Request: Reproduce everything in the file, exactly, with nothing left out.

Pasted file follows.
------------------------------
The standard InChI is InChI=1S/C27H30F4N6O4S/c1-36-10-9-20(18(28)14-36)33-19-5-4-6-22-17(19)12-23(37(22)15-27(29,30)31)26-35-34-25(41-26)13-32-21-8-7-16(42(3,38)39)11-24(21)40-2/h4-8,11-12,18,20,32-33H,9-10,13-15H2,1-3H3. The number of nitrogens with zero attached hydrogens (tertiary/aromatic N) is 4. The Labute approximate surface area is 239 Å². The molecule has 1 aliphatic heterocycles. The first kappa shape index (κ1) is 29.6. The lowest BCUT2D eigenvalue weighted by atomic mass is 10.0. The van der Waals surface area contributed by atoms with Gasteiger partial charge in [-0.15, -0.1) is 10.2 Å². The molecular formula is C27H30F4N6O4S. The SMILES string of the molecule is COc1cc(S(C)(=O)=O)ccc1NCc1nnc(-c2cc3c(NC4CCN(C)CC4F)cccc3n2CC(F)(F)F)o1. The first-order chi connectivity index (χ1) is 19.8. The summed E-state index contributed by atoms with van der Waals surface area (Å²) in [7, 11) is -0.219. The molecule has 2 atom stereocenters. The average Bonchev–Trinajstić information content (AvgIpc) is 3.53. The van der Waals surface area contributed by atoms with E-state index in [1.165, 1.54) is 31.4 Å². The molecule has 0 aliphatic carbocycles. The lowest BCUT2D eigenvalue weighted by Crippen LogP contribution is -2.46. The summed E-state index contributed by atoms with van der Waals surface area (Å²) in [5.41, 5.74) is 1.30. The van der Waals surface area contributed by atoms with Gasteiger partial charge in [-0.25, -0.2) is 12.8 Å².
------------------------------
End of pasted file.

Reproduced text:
The standard InChI is InChI=1S/C27H30F4N6O4S/c1-36-10-9-20(18(28)14-36)33-19-5-4-6-22-17(19)12-23(37(22)15-27(29,30)31)26-35-34-25(41-26)13-32-21-8-7-16(42(3,38)39)11-24(21)40-2/h4-8,11-12,18,20,32-33H,9-10,13-15H2,1-3H3. The number of nitrogens with zero attached hydrogens (tertiary/aromatic N) is 4. The Labute approximate surface area is 239 Å². The molecule has 1 aliphatic heterocycles. The first kappa shape index (κ1) is 29.6. The lowest BCUT2D eigenvalue weighted by atomic mass is 10.0. The van der Waals surface area contributed by atoms with Gasteiger partial charge in [-0.15, -0.1) is 10.2 Å². The molecular formula is C27H30F4N6O4S. The SMILES string of the molecule is COc1cc(S(C)(=O)=O)ccc1NCc1nnc(-c2cc3c(NC4CCN(C)CC4F)cccc3n2CC(F)(F)F)o1. The first-order chi connectivity index (χ1) is 19.8. The summed E-state index contributed by atoms with van der Waals surface area (Å²) in [7, 11) is -0.219. The molecule has 2 atom stereocenters. The average Bonchev–Trinajstić information content (AvgIpc) is 3.53. The van der Waals surface area contributed by atoms with E-state index in [1.165, 1.54) is 31.4 Å². The molecule has 0 aliphatic carbocycles. The lowest BCUT2D eigenvalue weighted by Crippen LogP contribution is -2.46. The summed E-state index contributed by atoms with van der Waals surface area (Å²) in [5.41, 5.74) is 1.30. The van der Waals surface area contributed by atoms with Gasteiger partial charge in [-0.25, -0.2) is 12.8 Å².